Two Cisco-branded boxes stacked upon one another.
PHOTO: Leonardo Rizzi

Eeshita Grover, director of marketing for Cisco, cares deeply about content. It’s what drives digital experiences, product experiences and serves as a connective tissue between her brand and her customers. She also knows that loving it is one thing. Leveraging it through things like analytics, SEO, metadata and content governance is a whole different set of challenges. 

What else is important? Being passionate about writing. Content doesn't exist without the author — well, usually... “Everyone thinks they can write and probably they can,” Grover told us at CMSWire’s 2019 DX Summit. “But at the same time I think good writing or writing which is going to make an impact has to be done diligently. You have to put in the thought and the process around it.”

Struggling to Meet Content Goals

Marketers naturally want to have great content helping them deliver great content experiences to their customers and prospects. But they routinely find it challenging to hit their content goals. According to the Content Marketing Institute's and MarketingProfs' 2020 B2B Benchmarks, Budgets and Trends report published in October, the top most-cited content marketing goals achieved in the last 12 months were:

  • Creating brand awareness (86%)
  • Educating audience(s) (79%)
  • Building credibility/trust (75%)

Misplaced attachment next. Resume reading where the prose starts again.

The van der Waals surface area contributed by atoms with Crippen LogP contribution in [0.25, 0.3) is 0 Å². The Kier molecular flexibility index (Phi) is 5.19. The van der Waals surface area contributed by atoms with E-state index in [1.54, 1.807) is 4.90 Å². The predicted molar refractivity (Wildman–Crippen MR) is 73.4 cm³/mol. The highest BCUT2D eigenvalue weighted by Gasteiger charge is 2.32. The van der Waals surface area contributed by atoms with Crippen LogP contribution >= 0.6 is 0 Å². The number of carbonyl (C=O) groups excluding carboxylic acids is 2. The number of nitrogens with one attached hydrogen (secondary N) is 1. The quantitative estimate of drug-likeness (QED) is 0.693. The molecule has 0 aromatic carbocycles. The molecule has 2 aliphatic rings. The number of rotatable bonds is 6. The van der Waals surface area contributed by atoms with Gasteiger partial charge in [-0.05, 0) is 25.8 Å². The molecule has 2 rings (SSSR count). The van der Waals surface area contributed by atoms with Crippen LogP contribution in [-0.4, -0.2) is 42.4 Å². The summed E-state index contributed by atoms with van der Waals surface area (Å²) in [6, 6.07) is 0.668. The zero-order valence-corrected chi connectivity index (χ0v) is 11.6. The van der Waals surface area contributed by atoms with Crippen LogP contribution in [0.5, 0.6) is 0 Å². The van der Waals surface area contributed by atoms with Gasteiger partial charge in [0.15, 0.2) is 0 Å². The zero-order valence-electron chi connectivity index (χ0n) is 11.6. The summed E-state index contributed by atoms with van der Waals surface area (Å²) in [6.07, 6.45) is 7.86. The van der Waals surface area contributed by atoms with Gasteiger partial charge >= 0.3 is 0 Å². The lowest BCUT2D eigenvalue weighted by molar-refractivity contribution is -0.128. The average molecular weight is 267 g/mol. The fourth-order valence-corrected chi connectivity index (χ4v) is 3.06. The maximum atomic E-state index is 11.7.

However, fewer B2B marketers say their efforts delivered success against goals like:

  • Building subscribed audiences (45%)
  • Generating sales/revenue (53%)
  • Building loyalty with existing clients/customers (63%)

The Need for a Publisher's Mindset

What's holding back brands from achieving content goals? It's not always production of content and resources, according to Hilary Marsh, chief strategist and president of the Content Company. "With the clients I work with, they already have content coming out the doors and windows, but what they don't have is the understanding that if you're online, you're a publisher," Marsh told CMSWire. "And you have to take the same kind of care that publication editors and publishers do for the content that they have."

Velocity, Consistency Are Vital in Content Production

Grover thinks about ways to improve content for her brand every day. Grover discussed in a video interview with CMSWire the value of a good content program and the challenges of what it takes to get there. One of the most important elements? Consistency across departments and content authors.